You might not know that the iPad has a built-in ability to serve as a digital picture frame. All you have to do is go to the lock screen and tap the flower icon next to the 'Slide to unlock' control. Your iPad will enter picture frame mode, displaying photos from your albums.
By going to Settings > Picture Frame, you can change transitions, determine how long each photo should display, shuffle the order of the photos, choose which albums to show pictures from, and indicate whether the iPad should zoom in on faces in photos automatically. Prop your old iPad on a shelf with a classy case, and your guests will marvel at your creativity.
To turn off the picture frame function, go to Settings > General > Passcode Lock and slide the Picture Frame toggle to Off.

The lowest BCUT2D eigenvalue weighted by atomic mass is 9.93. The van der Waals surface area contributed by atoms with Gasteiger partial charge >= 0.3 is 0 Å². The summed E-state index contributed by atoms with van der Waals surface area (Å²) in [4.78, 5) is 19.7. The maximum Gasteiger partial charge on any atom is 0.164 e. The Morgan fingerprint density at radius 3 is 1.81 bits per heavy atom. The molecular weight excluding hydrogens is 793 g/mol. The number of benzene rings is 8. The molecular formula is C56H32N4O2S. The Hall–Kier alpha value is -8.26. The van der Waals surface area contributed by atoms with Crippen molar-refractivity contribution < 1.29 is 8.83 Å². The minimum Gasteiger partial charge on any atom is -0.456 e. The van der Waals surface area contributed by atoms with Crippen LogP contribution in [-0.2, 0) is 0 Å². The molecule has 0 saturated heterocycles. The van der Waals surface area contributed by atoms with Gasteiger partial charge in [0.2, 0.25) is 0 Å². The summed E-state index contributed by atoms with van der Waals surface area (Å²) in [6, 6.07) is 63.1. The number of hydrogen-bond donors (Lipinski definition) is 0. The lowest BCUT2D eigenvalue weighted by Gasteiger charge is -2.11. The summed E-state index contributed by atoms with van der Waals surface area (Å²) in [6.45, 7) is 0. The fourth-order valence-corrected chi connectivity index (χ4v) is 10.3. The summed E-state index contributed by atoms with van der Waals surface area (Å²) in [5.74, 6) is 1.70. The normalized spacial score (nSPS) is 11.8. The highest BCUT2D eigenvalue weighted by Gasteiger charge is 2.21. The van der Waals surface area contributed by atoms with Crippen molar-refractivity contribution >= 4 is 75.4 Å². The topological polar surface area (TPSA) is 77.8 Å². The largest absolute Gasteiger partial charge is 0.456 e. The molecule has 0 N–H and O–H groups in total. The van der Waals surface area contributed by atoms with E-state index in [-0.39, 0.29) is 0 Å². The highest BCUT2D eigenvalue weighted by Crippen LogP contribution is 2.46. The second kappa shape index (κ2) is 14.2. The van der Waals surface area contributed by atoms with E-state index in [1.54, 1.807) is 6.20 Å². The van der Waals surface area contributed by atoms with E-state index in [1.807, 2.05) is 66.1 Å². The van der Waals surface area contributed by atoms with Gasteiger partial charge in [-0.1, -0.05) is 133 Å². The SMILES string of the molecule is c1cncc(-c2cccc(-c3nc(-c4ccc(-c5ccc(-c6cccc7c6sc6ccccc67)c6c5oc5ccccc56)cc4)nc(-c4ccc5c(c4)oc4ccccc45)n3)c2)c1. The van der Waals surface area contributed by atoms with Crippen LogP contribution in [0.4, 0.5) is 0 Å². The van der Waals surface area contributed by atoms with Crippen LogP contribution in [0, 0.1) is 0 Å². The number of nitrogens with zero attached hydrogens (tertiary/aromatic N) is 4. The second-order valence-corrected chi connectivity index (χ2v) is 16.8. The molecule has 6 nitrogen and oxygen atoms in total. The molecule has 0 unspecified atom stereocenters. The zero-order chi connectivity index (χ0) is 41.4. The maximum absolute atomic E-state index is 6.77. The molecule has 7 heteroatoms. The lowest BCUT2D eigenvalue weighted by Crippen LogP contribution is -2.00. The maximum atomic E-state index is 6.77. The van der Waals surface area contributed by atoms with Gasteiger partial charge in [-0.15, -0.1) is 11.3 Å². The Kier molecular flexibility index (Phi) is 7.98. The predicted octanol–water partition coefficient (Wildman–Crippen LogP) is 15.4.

5. Read Magazines at the Gym
E-readers, such as the Amazon Kindle or the Barnes & Noble Nook, are awesome if you're seeking to replace physical books with digital versions. However, while electronic-ink screens look cool and are easy on the eyes, they aren't always ideal for every situation--for example, when you want to read a vibrant, colorful magazine in all its eye-popping printed glory.
The iPad is especially useful as a reading device in situations where turning the page isn't always an easy thing to do, such as when you're running on the treadmill at the gym. Unlike a paper magazine, an iPad fits neatly on a treadmill or elliptical stand, and doesn't require page-flipping.
Just download a magazine app--some magazines (such as PCWorld, The New Yorker, People, Self, and Sports Illustrated) have stand-alone apps, while others are available on Zinio, which is sort of like a digital newsstand. The good news: Many magazines with stand-alone iPad apps, such as The New Yorker and Self, let print subscribers access the digital editions for free.
Next Page: Control Everything in Your Home
6. Control Everything in Your Home